Many of us have been taught not to eat candy or drink sugary soda because of what that will do to our teeth. However, people widely suffer from the affects of drug abuse on our teeth. “Meth mouth” is not a new phenomenon, but has grown widely in recent years, according to a New York Times report. “Grisly Effect of One Drug: ‘Meth Mouth’” calls attention to the effects of methamphetamine that causes irreversible damage that causes teeth to decay if not fall out. Pictures of meth mouth are especially hard to look at—little block stubs, misshaped gums, exposed root, and so forth. Many meth users end up in a dentist chair with all their roots exposed; this leaves just one option for the dentist—to pull out what remains.
Drug Abuse and Tooth Decay:
Let’s face the facts: the use of prescription and illegal drugs causes tooth decay. You don’t have to be a Meth addict to have rotten teeth. Those who use or abuse over-the-counter drugs such as aspirin, asthma meds or syrups can see effects such as tooth enamel damage, acid dissolving the teeth and tooth decay because of the high sugar content in some drugs.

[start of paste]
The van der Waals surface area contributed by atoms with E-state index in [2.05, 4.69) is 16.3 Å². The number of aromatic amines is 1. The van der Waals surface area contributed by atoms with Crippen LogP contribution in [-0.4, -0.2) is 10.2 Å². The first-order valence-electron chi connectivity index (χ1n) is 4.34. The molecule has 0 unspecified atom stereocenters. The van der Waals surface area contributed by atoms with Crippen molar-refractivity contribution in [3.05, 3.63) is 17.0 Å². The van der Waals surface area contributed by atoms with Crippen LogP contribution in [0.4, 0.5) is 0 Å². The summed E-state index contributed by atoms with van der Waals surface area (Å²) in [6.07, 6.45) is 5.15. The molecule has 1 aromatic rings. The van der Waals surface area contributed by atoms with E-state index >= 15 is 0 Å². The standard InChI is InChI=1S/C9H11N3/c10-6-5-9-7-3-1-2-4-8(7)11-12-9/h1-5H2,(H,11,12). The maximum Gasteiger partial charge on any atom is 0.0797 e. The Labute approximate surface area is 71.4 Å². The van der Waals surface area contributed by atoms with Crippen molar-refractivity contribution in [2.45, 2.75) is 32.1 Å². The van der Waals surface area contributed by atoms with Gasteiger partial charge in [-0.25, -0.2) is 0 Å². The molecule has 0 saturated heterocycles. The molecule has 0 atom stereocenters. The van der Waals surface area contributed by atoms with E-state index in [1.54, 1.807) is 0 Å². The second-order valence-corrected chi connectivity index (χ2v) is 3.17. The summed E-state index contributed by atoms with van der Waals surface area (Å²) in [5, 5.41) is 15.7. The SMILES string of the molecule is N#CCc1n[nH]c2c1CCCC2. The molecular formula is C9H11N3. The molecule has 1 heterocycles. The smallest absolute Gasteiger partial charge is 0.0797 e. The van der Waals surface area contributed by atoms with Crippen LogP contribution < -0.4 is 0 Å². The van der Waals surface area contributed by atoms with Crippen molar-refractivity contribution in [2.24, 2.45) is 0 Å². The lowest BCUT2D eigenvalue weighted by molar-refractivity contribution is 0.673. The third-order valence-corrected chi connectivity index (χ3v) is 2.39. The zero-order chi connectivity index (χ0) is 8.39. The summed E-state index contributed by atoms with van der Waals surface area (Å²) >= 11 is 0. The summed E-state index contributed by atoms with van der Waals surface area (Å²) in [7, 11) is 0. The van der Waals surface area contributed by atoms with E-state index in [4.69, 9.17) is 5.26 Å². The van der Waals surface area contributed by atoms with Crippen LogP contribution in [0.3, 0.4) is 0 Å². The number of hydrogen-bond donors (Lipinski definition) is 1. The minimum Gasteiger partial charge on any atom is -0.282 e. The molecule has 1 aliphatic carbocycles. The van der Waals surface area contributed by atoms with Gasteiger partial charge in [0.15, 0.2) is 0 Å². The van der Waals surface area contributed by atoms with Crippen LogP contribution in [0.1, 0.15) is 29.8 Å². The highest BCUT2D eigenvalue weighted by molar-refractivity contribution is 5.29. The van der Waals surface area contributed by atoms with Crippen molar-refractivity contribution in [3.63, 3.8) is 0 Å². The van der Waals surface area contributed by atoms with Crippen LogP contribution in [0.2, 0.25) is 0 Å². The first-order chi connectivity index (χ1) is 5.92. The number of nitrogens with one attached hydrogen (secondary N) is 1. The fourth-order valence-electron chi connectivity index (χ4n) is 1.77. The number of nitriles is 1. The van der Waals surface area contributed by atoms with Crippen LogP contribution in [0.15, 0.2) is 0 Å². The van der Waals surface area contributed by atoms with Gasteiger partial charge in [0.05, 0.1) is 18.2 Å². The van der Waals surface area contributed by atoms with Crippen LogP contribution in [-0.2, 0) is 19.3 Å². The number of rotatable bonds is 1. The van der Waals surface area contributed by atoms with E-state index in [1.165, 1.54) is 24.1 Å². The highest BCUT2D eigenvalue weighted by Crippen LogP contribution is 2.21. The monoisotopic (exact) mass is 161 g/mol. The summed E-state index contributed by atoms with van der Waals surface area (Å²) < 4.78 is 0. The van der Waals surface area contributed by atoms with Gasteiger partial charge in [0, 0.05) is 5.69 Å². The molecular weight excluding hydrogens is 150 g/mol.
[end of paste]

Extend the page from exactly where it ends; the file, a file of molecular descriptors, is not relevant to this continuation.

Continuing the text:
Drugs that affect our teeth:
Love drugs – This falls in the category of a club drug such as speed or ecstasy. Such drugs result in severe tooth decay, jaw-clenching and dry mouth. Love drug users may feel nauseous after consumption and may suffer tooth abrasion.
Heroin – These drugs affect teeth indirectly. Actually these drugs rouse a carving for sugary items such as candies and soft drinks, which are harmful to teeth.
Methamphetamine – The use of methamphetamine often causes dry mouth, sweating and diarrhea. Similar to the heroin, this drug also arouses a sugar carving in users. Apart from this all the methamphetamine drugs are extremely acidic drug that is very detrimental to our teeth enamel.
Cocaine – Cocaine has very lethal effects on our body and on our teeth. Tooth decay is prominent with the drug because cocaine users rub coke on their teeth causing direct erosion of the gums and teeth. Cocaine also causes dry mouth and exposure to decay-causing bacteria.
In a nutshell we can say that the above mentioned drugs are hazardous to our physical and mental health but also to our dental health. The symptoms to look for drug abuse effects on teeth are mouth ulcers, tooth decay, gums disease, stained and broken teeth.